In licensing his stem cell photographs, Leonard has received a range of fees, including a $4,000 fee for a non-exclusive license to use his image at trade shows for one year, $6,500 for a one-time, non-exclusive license to use one of his images on a university website for four years, and $1,325 for a one-time, non-exclusive license to use his image in a brochure with a print run of 5,000. He also received $1,500 from Time magazine, which featured one of his images of a human bone marrow stem cell on its August 7, 2006 cover. Between 2007 and 2012, Photo Researchers licensed Leonard's images for fees ranging from less than $100 to [*4] several thousand dollars.
B. Stemtech and its Distributors
Stemtech "formulates" and sells nutritional supplement products through thousands of distributors, J.A. 1387, who form the backbone of the company. Each distributor signs an agreement and is subject to Stemtech's policies and procedures manual. According to the manual, distributors are required to use only Stemtech marketing materials and its self-replicated websites. Specifically, the manual provides:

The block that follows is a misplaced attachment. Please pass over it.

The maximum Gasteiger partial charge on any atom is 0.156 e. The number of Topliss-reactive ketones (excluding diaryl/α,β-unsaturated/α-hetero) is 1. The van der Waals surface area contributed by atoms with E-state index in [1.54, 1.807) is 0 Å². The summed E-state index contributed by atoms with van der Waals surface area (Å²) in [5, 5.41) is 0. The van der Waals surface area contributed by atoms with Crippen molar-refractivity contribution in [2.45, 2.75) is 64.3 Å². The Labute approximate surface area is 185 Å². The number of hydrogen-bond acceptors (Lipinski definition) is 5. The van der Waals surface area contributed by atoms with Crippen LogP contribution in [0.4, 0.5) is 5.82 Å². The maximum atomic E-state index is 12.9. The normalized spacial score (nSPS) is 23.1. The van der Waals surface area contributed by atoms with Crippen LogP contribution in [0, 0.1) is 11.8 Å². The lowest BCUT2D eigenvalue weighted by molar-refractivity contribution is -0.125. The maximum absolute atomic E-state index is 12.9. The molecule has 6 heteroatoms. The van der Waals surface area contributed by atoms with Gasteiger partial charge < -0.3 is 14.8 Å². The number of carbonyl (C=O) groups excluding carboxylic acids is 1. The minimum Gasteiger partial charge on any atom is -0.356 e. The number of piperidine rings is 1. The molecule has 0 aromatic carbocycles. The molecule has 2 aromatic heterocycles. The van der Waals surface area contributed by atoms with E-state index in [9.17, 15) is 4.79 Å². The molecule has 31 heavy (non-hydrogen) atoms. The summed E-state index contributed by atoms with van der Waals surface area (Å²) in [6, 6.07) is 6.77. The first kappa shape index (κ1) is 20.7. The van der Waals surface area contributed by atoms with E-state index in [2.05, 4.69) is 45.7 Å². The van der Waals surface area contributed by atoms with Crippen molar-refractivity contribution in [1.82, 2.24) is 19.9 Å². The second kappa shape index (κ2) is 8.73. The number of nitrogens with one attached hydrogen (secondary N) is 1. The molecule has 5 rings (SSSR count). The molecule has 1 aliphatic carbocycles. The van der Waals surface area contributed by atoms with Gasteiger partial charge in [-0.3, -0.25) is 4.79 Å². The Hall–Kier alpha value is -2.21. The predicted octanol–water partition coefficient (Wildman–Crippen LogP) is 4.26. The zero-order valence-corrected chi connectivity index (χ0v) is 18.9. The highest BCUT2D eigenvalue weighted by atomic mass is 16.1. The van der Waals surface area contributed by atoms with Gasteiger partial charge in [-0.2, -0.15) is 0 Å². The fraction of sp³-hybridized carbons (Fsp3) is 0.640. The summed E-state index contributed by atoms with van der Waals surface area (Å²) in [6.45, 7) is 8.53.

To promote both the products and the tremendous opportunity STEMTech offers, distributors must use the Marketing Materials and support materials produced by STEMTech. . . . Because the Internet recognizes no geographic borders (Domestic or Foreign), information on the Internet may be legal in one State or Country and illegal in another. Therefore, Distributors desiring to utilize an Internet web page to promote his/her distributorship must do so through the Company's official website, using official STEMTech replicated [*5] templates.
J.A. 2173-74 (emphasis and capitalization in original). Stemtech owns the domain and sub-domains of at least some of its distributors' websites, and Stemtech's vendor operates the server that hosts the Stemtech-supplied sites. Distributors who purchase a website from Stemtech may customize the site only to provide the distributor's name, phone number, email address, and a biography.